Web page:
United Hardware has been serving Bay Ridge for more than 80 years. And the large awning outside was there before Mason Sinno took over the business 30 years ago.
There was never a problem with the sign, until a couple of months ago, when the Department of Buildings hit him with a fine close to $8,000.
The problem with the hardware sign: there was never a permit for it.
According to city building codes, signs larger than 6 square feet require a special installation permit.
Sinno says he tried to fight it at a hearing, but ultimately lost.
“I don’t have giant lawyers behind me that I can take and fight it like the big corporations do,” Sinno said.
He's not alone. Multiple long-time businesses on the 3rd and 5th Avenue corridors of Bay Ridge have also been fined for a host of archaic signage violations.
The buildings department says it is not operating a crackdown. But the increase is linked to anonymous 311 complaints, which the agency is obligated to investigate and take action on if violations are found.
Over the past three years, the number of 311 complaints about business awnings and signs stayed steady around 900, until this year, when it doubled to nearly 1900 complaints.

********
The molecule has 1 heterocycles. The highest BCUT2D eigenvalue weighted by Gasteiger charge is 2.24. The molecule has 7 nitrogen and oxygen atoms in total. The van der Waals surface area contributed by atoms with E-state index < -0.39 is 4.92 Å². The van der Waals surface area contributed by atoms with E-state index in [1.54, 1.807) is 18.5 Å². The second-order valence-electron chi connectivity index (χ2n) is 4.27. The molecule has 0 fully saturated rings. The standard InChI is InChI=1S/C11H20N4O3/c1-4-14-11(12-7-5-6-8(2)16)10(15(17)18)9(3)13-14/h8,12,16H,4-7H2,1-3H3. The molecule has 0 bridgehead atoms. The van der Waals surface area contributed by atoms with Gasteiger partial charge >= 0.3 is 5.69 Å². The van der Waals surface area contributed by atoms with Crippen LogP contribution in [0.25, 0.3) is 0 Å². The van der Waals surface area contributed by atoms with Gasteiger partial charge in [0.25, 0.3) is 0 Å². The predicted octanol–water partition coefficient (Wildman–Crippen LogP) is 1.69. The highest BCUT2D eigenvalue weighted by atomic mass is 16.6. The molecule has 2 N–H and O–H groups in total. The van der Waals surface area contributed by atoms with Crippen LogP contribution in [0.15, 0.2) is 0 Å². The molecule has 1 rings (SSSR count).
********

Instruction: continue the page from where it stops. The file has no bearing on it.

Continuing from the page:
Of the five boroughs Brooklyn, saw the biggest spike, with about 1,000 complaints in 2018 so far.
Council Member Justin Brannan says the signs aren’t a danger, the real danger are the small business owners who may suffer.
“We’re worried that sign companies are going out there and putting in these complaints in the hopes that these businesses will then call the sign company and say, ‘Hey can you get me into compliance?’ otherwise we don’t really know what’s going on,” Brannan said.
In the meantime other merchants aren’t taking the risk.
Melissa Wu took her sign down in fear of a hefty fine, replacing it with a banner. The awning is gone from the dry cleaners two doors down as well.
And on the next block, Rainbow Hair Salon ditched theirs, too. All of them were preemptively removed this week.
Legislators are working on bills to update the laws, and calling for a short-term plan to protect these family businesses.
Brannan is calling for moratorium to stop these fines with the exception of signs that actually pose a threat to public safety.